YOU MUST REMEMBER THIS ... Even the most beloved of Hollywood treasures run the risk of disappearing, which is where movie-loving collectors of memorabilia come in. Our Cover Story is reported now by Ben Tracy:
Dorothy's sparkling slippers are perhaps the most unforgettable footwear in movie history. Yet the only place they called home after the 1939 film "The Wizard of Oz" wrapped was a dingy storage room on the MGM studio lot.
"The studios looked at this stuff like junk," said James Comisar, one of the foremost collectors of Hollywood's history. His archive fills a massive warehouse in Los Angeles -- his treasures, once considered studio trash.
"They didn't want to store it; they wanted to get it off the books," he said. "So oftentimes they would sell it in the parking lot to the cast and crew members, or they would just throw it away."
In 1970 MGM held the first large studio auction. The legendary movie factory was struggling and selling off its famed backlot to developers.
Everything from tanks to classic cars to "Ben-Hur" chariots went on the auction block. One of several sets of Dorothy's ruby slippers sold for $15,000. That pair was later donated to the Smithsonian.
Hollywood legend Debbie Reynolds bought many of the items at the MGM sale and others over the years. Hers was considered the finest collection ever assembled.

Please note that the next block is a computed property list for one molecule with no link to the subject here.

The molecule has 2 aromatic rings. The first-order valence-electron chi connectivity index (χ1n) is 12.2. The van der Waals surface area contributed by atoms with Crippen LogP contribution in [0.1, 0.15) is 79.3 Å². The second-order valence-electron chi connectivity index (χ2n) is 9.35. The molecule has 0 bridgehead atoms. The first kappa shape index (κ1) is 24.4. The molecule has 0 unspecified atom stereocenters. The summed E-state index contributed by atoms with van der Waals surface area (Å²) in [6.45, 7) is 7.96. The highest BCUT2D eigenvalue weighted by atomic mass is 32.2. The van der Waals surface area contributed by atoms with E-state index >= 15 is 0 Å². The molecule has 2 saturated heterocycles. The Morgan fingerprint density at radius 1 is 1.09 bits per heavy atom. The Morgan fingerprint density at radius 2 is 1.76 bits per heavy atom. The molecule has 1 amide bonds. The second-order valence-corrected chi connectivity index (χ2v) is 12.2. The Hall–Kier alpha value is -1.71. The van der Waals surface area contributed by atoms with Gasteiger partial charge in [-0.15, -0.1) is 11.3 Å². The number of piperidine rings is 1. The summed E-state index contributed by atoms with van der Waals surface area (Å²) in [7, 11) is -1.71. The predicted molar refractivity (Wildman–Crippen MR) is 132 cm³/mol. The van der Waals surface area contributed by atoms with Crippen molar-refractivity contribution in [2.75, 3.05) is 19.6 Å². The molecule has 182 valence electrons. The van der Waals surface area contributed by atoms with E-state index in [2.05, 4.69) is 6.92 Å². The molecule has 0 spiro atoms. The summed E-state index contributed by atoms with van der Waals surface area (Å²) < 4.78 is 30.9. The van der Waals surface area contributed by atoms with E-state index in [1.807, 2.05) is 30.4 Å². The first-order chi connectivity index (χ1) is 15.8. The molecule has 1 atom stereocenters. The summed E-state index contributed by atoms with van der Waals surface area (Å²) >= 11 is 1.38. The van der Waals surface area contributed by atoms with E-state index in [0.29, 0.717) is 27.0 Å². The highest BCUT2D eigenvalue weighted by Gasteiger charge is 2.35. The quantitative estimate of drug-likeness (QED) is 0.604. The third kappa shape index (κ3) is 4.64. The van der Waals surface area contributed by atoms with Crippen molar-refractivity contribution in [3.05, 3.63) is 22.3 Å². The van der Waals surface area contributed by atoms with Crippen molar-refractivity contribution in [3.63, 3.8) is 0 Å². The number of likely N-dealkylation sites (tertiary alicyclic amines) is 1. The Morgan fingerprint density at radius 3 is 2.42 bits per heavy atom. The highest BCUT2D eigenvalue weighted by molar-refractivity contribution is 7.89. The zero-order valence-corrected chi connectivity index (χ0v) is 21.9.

In 2011 she gave Tracy a preview as she got ready to sell it to pay off debt. There was Julie Andrews' dress and guitar from "The Sound of Music"; Audrey Hepburn's costume from "My Fair Lady"; and a more airy article of clothing from "The Seven-Year Itch" -- one of the most iconic dresses in all of movie history.
All told, Reynolds' sale brought in $26 million.
When asked why she began collecting, Reynolds said, "It was mostly emotional. I couldn't believe that they were getting rid of all these iconic pieces that I considered to be historical and should be saved."
Reynolds was ahead of her time. Now, a lot of people want a piece of Hollywood's past.
"The reason I think these items appeal to so many people is that it's a deeply personal emotional connection to a film," said Laura Wooley, one of the top appraisers in Hollywood.
She says new items are being found in basements and boxes every year.
"Most of them are there only because some of the costumers kind of set some things aside," said Wooley. "'Cause they thought, you know, Humphrey Bogart wore this, maybe we shouldn't put it back in the rack under Men's Size 38 jackets for someone else."
"Are the studios approaching this differently today?" asked Tracy. "Is there someone on the set of 'Harry Potter' collecting wands and saying, 'These will be worth money some day'?"
"You bet your life!" said Wooley. "They are very much on top of it these days. I think that many of the studios have absolutely learned their lesson. They see the treasures that got away."
Treasures such as the Maltese Falcon, from the classic 1941 film.
The statue -- "the stuff that dreams are made of" -- was sold in 2013 by a retired Beverly Hills dentist who had owned it since the 1980s.
Bonhams Auction House has partnered with Turner Classic Movies for auctions that have brought in $15 million.